Selling Maple Syrup .
There have been several articles in both the local and national press lately saying that maple syrup is Good For You. That it has anti-oxidants and other good stuff. I knew that a long time ago because I was a maple syrup producer for over a quarter of a century and we used this kind of info to market the product. Here is some of the research:
* Maple Canada's pure maple syrup label - 'Maple Syrup contains significant amounts of potassium (35 mg/tbsp), calcium (21 mg/tbsp), small amounts of iron and phosphorus, and trace amounts of B-vitamins. Its sodium content is a low 2 mg/tbsp. Maple syrup can be declared a good source of 3 essential elements - calcium, iron and thiamine'; and
* Wikipedia's entry which says 'Maple syrup has a number of nutritional benefits for humans. It is low in fructose compared to other popular sweeteners such as high-fructose corn syrup and agave syrup - extremely high percentage of fructose can be deleterious and can trigger fructose malabsorption, metabolic syndrome, hypertriglyceridemia, decreased glucose tolerance, hyperinsulinemia, and accelerated uric acid formation.Maple syrup is an excellent source of the trace mineral manganese, with 2 tbsp (13.33 grams) containing about 0.44mg or 22% of the FDA Daily Value (DV%) of 2 mg. It is also a good source of zinc with 2 tbs (13.33 grams) containing 0.55mg or 3.7% of the FDA Daily Value (DV%) of 15 mg.'
I could keep on with this, but you get the picture.
Depending on whom you ask, sugar has 50 or 60 calories per tablespoon. So does maple syrup. It is, after all, sugar. For some people it is an acquired taste - my son-in-law dislikes it, for instance. But most people, given the chance, love it. My grandfather used to pour it on eggs; my father had a dish of prunes with maple syrup most days. Both of them got through an imperial gallon (four litres and a bit) or more each year, single handed. However, the single, simplest reason people avoid it is that it costs a lot. In our district, which produces a lot of Ontario's maple products, a two litre container sells for $35C and a cup of granulated maple sugar is $5.00C. That's right out of most people's comfort zone. Especially when cane sugar and the syrup make from it are so cheap.
It was not always so.
If you read Susanna Moodie's nineteenth century diary, 'Roughing It In The Bush', you will find her complaining bitterly about having to use maple sugar since she could not afford 'white'. The maple flavour spoiled the taste of her tea. White sugar was imported into Canada then and I think most of the expense was generated by transportation. Moodie lived a long way from the lakes that provided the only easy way of moving around Upper Canada and even then the sugar had to come by ship from, I think, the West Indies. Maple sugar, on the other hand, could be had by drilling holes in hard maple trees, collecting the sap and boiling and boiling and boiling the water out. Sap has, if you're lucky, three percent sugar. Syrup has sixty-six percent sugar. That's a lot of water to boil away. But wood was free, except for labour, and your only expense in creating maple syrup was the cost of big iron kettles. And time and labour, of course. Using kettles over an open fire, you moved the condensing sap from kettle to kettle, kept the fire burning hot, and skimmed constantly. Several gallons a day would be a good haul and you would have to stand over the kettles constantly. Labour intensive, for sure.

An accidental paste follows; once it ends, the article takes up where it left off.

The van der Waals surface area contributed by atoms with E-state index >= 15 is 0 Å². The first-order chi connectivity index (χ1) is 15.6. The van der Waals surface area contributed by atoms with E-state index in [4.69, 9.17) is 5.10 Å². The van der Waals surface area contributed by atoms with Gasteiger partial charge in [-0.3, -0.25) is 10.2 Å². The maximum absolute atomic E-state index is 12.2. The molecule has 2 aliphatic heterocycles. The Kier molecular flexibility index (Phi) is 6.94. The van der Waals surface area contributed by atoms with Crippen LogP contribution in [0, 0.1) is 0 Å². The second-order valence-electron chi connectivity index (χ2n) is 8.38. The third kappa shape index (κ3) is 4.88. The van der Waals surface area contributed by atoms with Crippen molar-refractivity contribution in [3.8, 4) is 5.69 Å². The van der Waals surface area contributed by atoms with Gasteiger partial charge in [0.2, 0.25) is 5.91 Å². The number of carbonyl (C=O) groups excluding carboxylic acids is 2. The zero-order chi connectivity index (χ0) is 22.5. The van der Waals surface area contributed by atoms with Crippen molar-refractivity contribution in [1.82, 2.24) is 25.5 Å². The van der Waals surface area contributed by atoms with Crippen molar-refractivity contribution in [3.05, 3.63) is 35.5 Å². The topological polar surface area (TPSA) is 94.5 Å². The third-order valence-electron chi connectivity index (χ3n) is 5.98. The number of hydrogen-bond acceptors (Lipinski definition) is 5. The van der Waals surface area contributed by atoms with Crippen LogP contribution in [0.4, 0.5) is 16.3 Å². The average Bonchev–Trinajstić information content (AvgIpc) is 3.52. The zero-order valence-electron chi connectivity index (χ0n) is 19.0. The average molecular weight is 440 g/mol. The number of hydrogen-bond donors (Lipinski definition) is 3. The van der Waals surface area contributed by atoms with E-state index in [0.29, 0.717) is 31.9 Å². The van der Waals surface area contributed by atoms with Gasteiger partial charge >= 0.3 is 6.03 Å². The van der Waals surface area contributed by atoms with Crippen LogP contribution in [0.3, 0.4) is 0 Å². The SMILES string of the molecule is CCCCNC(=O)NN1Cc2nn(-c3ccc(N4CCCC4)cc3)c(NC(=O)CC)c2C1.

Throughout the twentieth century, techniques for making maple syrup improved, as did those for making cane sugar. The cost of importing the cane sugar also dropped precipitously. Even with purpose built evaporators for maple sap, reverse osmosis techniques for refining sap and plastic tubing collection, however, the labour required to make maple syrup kept the prices high (and the equipment costs rose with the new techniques). When producers switched from wood fired evaporators to oil fired, the price of fuel added to the cost. And when the family sizes decreased, labour had to be hired, at North American prices. Now even the huge maple bushes of ten thousand or more taps cannot compete with imported sugar; maple products have become a luxury. Even at the high prices presently current, maple producers are not making a lot of money.
This high cost requires that maple products be marketed as luxury goods. And the talking points are many. Maple is authentic, the marketers cry. It tastes far better that the stuff put out by Aunt Jemima. (I happen to agree with tha one!) Lately, with the surge of interest in local and naturally nutritious food, the push has been to market maple syrup as a healthy alternative to regular sugar as well as the connoisseur's choice. Thus the news releases dropping nutritional information, accompanied by advertisements singing the same tune. I made the poster above for a neighbour's sales table. Specious as all get out, but that's the marketing game.
There is a point to all of this. As do many other people, I think we in North America are poisoning ourselves with too much sugar. If a family were to calculate what their yearly intake of white sugar would be, price the total cost, buy the amount of maple syrup that amount of money would bring them, and then use only that maple sugar, they would be a good bit healthier at the end of a year, nutrients or no nutrients.
If they had access to a maple bush and made their own syrup, they would be a great deal more fit, too.
This is an original Canada Moms Blog post. When she is not soaking her eggs in maple syrup, Mary G can be found at Them's My Sentiments.